New work by top North-East mural artist helps Hartlepool community remember much-missed worker

A Hartlepool neighbourhood has been brightened up as part of a community project and to honour a much-missed worker.

Thursday, 9th June 2022, 4:45 am
Updated Thursday, 16th June 2022, 1:03 pm

Artist Lewis Hobson, who has painted a number of eye-catching murals in Hartlepool and across the North East, has completed two new colourful works in Dyke House.

He worked closely with community centre The Annexe, in Wharton Terrace, where Lewis painted a mural of a butterfly spreading its wings in tribute to the centre’s senior development worker Teresa Driver who died last July.

Teresa was well loved, particularly in Dyke House for her work and commitment, but also in the town as a whole.

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The mural in Wharton Terrace in memory of community worker Teresa Driver. Picture by FRANk REID

Lewis, 28, from Durham, has also painted smaller murals and the words ‘Dyke House’ on a wall in Brougham Terrace giving the impression of looking through it to a blue sky.

The Annexe reached out to Lewis after seeing some of his other work in the town and he said he was interested in working on projects with a community focus.

He said: “They do amazing things for the community and are super local working in a one mile radius.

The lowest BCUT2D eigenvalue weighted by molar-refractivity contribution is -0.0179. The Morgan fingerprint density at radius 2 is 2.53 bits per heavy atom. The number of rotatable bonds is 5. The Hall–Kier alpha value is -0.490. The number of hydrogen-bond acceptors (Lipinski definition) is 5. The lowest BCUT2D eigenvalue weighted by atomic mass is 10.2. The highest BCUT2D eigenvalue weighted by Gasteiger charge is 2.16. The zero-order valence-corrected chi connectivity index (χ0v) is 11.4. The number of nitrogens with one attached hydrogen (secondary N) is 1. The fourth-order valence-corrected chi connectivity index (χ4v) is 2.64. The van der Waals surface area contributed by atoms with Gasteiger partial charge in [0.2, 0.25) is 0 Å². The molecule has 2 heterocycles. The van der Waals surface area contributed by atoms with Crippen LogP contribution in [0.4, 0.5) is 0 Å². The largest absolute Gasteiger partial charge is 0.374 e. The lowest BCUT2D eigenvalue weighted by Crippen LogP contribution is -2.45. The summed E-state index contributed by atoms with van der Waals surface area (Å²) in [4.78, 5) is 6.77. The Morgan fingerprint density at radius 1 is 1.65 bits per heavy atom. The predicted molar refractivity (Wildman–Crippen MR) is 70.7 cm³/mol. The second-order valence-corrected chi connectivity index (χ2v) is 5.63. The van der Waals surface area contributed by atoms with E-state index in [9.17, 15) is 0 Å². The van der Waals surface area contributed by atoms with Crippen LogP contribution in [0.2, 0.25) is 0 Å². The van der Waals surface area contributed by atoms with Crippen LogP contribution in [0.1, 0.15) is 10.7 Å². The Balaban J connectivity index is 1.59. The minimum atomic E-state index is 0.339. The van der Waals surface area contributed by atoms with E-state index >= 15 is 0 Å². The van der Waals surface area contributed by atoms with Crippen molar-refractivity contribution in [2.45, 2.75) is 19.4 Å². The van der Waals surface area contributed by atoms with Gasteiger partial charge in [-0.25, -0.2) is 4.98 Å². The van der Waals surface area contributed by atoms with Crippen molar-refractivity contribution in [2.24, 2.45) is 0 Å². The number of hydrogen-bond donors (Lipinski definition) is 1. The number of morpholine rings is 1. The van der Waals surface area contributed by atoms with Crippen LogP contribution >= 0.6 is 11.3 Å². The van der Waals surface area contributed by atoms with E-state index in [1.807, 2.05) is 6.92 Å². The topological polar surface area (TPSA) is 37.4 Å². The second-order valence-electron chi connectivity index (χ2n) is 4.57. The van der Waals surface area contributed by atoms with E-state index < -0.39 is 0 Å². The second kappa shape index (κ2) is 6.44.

"They want to empower the community and want to make lasting change, rather than just putting a bandage on things.”

New art work in Brougham Terrace. Picture by FRANk REID

Lewis, who paints under the name Durham Spray Paints, took part in a workshop with young people from the area and was also attended by Steve Turner, the Cleveland Police and Crime Commissioner.

He said the project helped to show youngsters how channel their energies into something positive.

Flowers depicted in the new murals reflect free flower seeds that Teresa gave out in the community as just one example of her work.

The Annexe said the murals were part of the continuation of the Make Dyke House Beautiful project started by Teresa.

Teresa Driver worked at The Annexe for 10 years.

They said the art was “fantastic” and added Teresa is still massively missed by them, her family and the people of Dyke House.

Her family said: “Teresa's career was all about youth and community work, which involves bring groups of people together in a positive way.

"This mural continues to bring communities together even after her death, she would be so proud of Dyke House and the people within it.”

Teresa worked at The Annexe for 10 years helping hundreds of youngsters, and also worked closely with organisations including the Joseph Rowntree Foundation, St Oswald’s Church and Nasir Mosque.

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